Your Pregnancy Week 21

Reviewed by James Brann, MD
Learn about your symptoms and changes during the 21st week of pregnancy.

Your Baby

During pregnancy week 21 your baby is probably weighing in just over 10 ounces and should be slightly longer than 7 inches! That means your baby is roughly the length of an entire banana by now!

Changes in Your Growing Baby

Your baby's growth slows just a spell as your baby concentrates on developing her organs and central nervous system. Your baby's skin will also continue to mature from now on.

Your baby's digestive system is also undergoing unique changes. Your baby's intestines will slowly start to contract and relax, and your baby can now swallow and absorb fluids via the amniotic fluid. While this may seem strange, this actually encourages your baby's digestive system to mature fully.
After about 21 weeks pregnant you may start realizing that your baby has fetal hiccups in utero. This is a very common albeit somewhat unusual occurrence. During pregnancy fetal hiccups often occur but are nothing to worry about. Most women notice them as repetitive or rhythmic movements that occur for several minutes at a time in their belly.
Many women find this habit amusing. Keep in mind that some baby's tend to hiccup more frequently than others. You may notice your baby tends to hiccup more at a certain time of day, which can for some women be 3 in the morning. Happily remember that this is a sign your little one is thriving inside their comfy and cozy home. Some baby's will hiccup only randomly while others may hiccup as much as five or more times every day!

Your Body's Development

Your belly is still small enough (though much larger than when you started your pregnancy) to allow you pretty good freedom and movement. You should enjoy this time of pregnancy, because as you approach your third trimester you will find your belly expanding to unbelievable proportions.

Changes in Your Body

Some women start noticing cramping or achiness in their legs. Fortunately wearing support stockings can help alleviate much of the discomfort you may experience during this time in pregnancy. Support hose are also a good idea for anyone suffering from or swelling in the legs. Keep in mind that regular stretching and exercise can also alleviate stubborn cramps from the legs. You may find a brief 15 minute stretch on rising and before you go to bed every night very comforting and useful for alleviating many of the cramps associated with pregnancy.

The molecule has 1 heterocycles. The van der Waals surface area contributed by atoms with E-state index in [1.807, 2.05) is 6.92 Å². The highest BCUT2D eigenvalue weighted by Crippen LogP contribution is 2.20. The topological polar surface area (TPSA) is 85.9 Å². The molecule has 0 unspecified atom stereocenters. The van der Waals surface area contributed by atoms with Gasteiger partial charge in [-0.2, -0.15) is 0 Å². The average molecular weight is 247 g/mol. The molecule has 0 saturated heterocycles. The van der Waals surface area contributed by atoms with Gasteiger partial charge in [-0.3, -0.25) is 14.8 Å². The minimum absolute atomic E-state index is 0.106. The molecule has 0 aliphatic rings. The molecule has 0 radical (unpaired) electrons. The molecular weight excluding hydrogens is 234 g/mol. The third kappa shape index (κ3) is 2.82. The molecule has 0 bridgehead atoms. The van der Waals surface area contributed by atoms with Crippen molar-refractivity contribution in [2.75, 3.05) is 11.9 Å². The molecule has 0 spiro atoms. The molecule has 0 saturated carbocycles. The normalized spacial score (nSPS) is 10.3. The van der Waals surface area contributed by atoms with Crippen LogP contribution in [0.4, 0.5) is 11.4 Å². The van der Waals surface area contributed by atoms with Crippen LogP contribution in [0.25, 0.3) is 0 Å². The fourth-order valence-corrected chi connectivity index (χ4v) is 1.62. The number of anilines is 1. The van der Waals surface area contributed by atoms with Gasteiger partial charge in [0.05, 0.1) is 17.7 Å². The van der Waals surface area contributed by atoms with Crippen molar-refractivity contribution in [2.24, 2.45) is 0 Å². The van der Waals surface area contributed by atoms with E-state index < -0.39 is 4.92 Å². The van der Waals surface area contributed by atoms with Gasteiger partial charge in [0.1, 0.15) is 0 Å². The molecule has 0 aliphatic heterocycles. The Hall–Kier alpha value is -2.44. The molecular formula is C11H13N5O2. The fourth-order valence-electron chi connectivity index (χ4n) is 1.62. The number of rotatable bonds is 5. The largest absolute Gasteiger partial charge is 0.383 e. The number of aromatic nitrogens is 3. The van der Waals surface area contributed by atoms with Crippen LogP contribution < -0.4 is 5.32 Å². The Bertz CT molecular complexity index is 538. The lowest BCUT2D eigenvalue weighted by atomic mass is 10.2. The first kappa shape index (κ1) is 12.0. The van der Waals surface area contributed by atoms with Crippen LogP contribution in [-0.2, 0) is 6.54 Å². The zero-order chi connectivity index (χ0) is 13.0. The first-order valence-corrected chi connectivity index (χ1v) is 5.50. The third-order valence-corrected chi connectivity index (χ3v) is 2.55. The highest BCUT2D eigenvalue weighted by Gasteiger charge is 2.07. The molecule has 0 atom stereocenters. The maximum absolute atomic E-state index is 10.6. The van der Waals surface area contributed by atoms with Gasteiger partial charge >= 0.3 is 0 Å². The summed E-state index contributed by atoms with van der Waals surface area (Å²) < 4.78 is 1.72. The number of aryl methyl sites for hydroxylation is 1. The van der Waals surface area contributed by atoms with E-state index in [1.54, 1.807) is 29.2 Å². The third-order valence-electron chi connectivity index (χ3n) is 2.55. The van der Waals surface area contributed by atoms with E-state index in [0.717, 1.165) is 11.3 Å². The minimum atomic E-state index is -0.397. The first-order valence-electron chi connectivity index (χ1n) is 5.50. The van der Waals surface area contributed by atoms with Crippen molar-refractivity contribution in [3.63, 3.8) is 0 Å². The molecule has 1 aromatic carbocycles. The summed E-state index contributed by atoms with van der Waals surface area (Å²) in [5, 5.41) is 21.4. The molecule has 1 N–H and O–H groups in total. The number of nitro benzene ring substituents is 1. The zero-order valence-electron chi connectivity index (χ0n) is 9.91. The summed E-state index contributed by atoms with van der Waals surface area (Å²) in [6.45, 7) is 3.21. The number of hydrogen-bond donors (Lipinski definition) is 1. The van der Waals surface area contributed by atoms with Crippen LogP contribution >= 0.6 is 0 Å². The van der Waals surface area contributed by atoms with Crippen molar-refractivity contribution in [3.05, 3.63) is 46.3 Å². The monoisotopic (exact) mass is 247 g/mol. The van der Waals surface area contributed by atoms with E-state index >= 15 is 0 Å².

During this time you may start thinking more and more about delivery. There are some important things you should be aware of after delivery. Many women if not most will go through a period of extreme joy and elation immediately after delivery. This can often be followed however by a period of sadness, often referred to as the baby blues. Why so blue? Remember that after delivering your baby your feelings will be mixed with exhaustion and the new challenges delivering a baby brings. Most newborns will not sleep through the night for several weeks after birth, which can contribute to your feelings of sadness or anxiety. Keep in mind however that most cases of the blues only last a few short days. The blues may also result from the rapid drop in hormones that occurs just after delivery.

If you experience severe depression or sadness, you may have a much more serious condition called postpartum depression or PPD. Be sure if you can't shake your baby blues you talk with your healthcare provider immediately. Your doctor can offer treatment to help relieve this potentially debilitating condition.

Video: What to Expect from the 21st Week of Pregnancy



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